The rumors turned out to be true. Microsoft will release a public beta this week of its next desktop operating system, Windows 7, hoping it will address the problems that have made Windows Vista perhaps the least popular OS in its history.
Microsoft CEO Steve Ballmer will launch the beta during his speech at the start of the Consumer Electronics Show in Las Vegas on Wednesday. It's Ballmer's first year giving the opening address, traditionally handled by former CEO Bill Gates. His blustery style is likely to contrast sharply with Gates' meek and thoughtful demeanor in years past.
Ballmer will also announce several partnerships that could help widen the use of Microsoft's Windows Live online services and applications. They include a deal with Dell to preload Windows Live Essentials and Live Search on all its PCs for consumers and small businesses starting in February, said Craig Beilinson, director of marketing for Microsoft's entertainment and devices division. Another deal will see Verizon preinstall Live Search on all its cell phones in the United States later in the first half of this year.
Microsoft's CEO will also announce a new Netflix application for Windows Mobile, due later this month, that lets people order movies and update their queue from their phone, and a new version of the Windows Mobile browser.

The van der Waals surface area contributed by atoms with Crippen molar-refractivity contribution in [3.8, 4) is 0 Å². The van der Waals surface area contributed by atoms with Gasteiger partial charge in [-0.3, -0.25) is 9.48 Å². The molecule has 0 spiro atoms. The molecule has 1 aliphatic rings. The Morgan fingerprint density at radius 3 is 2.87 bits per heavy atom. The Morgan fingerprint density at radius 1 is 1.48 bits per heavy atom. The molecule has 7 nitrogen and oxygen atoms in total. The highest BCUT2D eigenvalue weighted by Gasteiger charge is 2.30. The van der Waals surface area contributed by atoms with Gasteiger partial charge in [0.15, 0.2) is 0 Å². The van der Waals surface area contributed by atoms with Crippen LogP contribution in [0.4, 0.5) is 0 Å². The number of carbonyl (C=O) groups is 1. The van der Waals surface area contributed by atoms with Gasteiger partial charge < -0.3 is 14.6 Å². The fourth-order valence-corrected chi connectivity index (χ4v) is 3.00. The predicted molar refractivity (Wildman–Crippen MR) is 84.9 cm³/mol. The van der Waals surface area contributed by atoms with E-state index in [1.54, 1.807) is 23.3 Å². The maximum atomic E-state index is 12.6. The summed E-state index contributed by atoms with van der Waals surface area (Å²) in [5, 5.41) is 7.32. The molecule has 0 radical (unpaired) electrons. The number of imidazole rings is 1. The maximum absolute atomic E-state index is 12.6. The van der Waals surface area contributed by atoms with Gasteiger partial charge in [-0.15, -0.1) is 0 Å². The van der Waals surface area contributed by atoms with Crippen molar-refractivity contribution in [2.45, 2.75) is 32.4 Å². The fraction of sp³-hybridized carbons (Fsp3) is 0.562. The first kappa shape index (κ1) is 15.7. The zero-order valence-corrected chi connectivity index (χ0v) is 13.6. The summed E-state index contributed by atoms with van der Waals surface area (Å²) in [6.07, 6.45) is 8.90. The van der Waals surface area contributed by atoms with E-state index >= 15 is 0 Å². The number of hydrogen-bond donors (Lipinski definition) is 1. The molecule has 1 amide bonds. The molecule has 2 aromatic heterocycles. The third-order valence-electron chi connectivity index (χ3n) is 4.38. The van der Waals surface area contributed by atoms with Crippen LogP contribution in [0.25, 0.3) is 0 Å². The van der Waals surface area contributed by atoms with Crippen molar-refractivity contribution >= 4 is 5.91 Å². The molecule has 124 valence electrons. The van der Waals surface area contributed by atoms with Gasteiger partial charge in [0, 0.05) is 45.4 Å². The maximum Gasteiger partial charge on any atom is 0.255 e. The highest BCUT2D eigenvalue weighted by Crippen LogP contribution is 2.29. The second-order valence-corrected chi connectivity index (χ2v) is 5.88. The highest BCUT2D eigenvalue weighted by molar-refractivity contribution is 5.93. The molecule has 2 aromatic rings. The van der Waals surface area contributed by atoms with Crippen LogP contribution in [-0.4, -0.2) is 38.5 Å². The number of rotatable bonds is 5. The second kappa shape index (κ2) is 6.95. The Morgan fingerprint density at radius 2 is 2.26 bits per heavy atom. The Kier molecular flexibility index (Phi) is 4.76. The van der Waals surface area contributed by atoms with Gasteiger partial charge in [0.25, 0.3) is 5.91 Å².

One thing Ballmer will not do is unveil a Zune mobile phone, Beilinson said, as some rumors had suggested. Nor will he rebrand Live Search with a catchy new monicker -- "Kumo" -- to help it better compete with Google, as others had predicted.
But he probably will spend a lot of time showing Windows 7. The OS is now "feature complete," and a new beta will be available for the general public to try out on Friday. Microsoft will cap the beta after about the first 2.5 million downloads. Microsoft developers, including MSDN, TechNet, and TechBeta subscribers, will be able to download the beta Wednesday night, two days earlier than the general public, Beilinson said.
The minimum recommended hardware for the beta includes a 1GHz processor, 1GB of system memory, 16GB of available disk space, and support for DX9 graphics with 128MB of memory (to enable the Aero theme), Microsoft said. The recommendations may change for the final product, it said.
Microsoft isn't updating its official ship date for Windows 7, which is still early 2010, though some pundits expect it to ship in time for the busy back to school season later this year.
Among the new things in Windows 7 are an updated interface, including a redesigned task bar; tools to make home networking simpler; and a reworking of the User Account Control feature, which annoyed many Vista users with its constant prompts. It also aims to give better performance than Vista and supports a touchscreen interface, though few PCs are likely to use that feature at first.